There are as many truths as there are those who perceive things; naturally, assuming they are searching for the truth. On the other hand, truth is nonsense anyway. For example, even now, I see myself differently than you do, and you see me differently than I see you, and all this mingles, becoming something completely different than that which we perceive, deferred and extravagant, in the moment it occurs. This is true for all those who write; for them it should constitute a new truth.

      First, an explanation of the title is necessary. ′The making and unmaking of language′ alludes...

  7. Section 3: Meanings

    • 7 Laughter and Political Allegory in Pirandello: A Reading of ′C′è qualcuno che ride′
      (pp. 107-124)
      ROMANO LUPERINI

      ′C′è qualcuno che ride′ [′There Is Someone Laughing′] is part ofUna giornata, the final section ofNovelle per un anno. It was first published in the newspaperCorriere della Sera, on November 7, 1934.¹ The title is phrasal, as is often the case in Pirandello. It calls to mind a related example, the title of another well-known short story, ′Nell′albergo è morto un tale′ [′In the Hotel a Guy Died,′ 1929]. In both of these cases a witty line uttered by an anonymous character in the story also serves as its title. Furthermore, both titles suggest the theme of...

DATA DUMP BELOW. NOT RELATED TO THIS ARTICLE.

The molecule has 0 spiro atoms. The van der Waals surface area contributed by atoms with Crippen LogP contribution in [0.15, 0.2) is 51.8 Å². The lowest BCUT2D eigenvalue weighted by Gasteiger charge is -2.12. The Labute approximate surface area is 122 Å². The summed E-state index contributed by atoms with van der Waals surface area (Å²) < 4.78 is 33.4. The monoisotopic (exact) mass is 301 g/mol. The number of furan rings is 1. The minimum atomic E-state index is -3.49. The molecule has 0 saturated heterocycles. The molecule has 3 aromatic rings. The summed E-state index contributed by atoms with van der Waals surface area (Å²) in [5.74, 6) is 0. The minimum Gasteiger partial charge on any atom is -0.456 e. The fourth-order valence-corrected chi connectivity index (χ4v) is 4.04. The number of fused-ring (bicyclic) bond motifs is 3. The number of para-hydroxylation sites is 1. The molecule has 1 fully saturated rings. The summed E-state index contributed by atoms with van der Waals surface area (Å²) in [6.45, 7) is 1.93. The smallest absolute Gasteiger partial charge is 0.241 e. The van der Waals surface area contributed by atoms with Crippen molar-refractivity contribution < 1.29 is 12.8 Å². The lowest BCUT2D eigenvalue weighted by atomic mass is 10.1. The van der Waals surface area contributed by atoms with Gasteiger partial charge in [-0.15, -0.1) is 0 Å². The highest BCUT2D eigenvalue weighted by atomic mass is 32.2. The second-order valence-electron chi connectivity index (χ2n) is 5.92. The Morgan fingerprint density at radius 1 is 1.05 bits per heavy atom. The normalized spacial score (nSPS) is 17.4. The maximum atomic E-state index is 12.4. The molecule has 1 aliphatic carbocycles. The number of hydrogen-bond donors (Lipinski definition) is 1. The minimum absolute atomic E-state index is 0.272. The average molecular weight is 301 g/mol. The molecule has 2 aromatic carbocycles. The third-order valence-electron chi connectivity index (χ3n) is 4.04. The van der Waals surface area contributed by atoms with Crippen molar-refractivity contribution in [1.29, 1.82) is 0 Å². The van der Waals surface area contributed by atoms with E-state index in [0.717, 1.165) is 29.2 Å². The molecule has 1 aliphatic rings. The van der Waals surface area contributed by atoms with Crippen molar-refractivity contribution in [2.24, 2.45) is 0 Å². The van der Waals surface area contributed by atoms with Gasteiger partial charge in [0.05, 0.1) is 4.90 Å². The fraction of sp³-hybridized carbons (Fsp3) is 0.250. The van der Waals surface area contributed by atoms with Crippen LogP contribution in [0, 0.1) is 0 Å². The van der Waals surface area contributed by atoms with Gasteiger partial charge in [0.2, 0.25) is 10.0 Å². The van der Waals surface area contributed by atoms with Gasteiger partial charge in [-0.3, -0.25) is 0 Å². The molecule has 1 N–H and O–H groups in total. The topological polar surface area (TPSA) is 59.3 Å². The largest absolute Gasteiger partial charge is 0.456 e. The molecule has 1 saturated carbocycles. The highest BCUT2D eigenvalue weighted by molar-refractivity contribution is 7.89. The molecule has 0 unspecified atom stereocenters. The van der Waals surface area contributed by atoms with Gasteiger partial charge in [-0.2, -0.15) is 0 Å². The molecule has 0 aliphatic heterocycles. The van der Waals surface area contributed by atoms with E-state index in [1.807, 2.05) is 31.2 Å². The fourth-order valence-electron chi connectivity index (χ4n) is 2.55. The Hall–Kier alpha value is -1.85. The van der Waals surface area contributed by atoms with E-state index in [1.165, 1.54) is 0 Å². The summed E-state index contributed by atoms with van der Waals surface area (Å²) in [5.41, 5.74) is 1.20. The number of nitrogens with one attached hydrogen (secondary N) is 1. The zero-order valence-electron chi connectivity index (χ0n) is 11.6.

• 8 Pirandellian Nakedness
      (pp. 125-138)
      ROBERT DOMBROSKI

      At the turn of the century, the experience of the machine and new modes of production heightened a self-awareness of individual crisis and displacement throughout Western culture. We are often reminded that the modernization of European society was very much the product of positive science which left very little, if anything at all, to chance or spiritual agency. From this premise developed the wave of anti-modern modernism that in Italy found its crest in two writers so very different from one another that they are seldom mentioned in the same breath: Luigi Pirandello and Gabriele D′Annunzio. Yet their writing shares...

    • 9 Eros and Solitude in Pirandelloʹs Short Stories
      (pp. 139-160)
      CORRADO DONATI

      The problem of eros in Pirandello′s work can be correctly investigated only if placed within the wider conception of the world which stands at the very foundation of his poetics and deals with life drives, in the general sense as they are defined by psychoanalysis: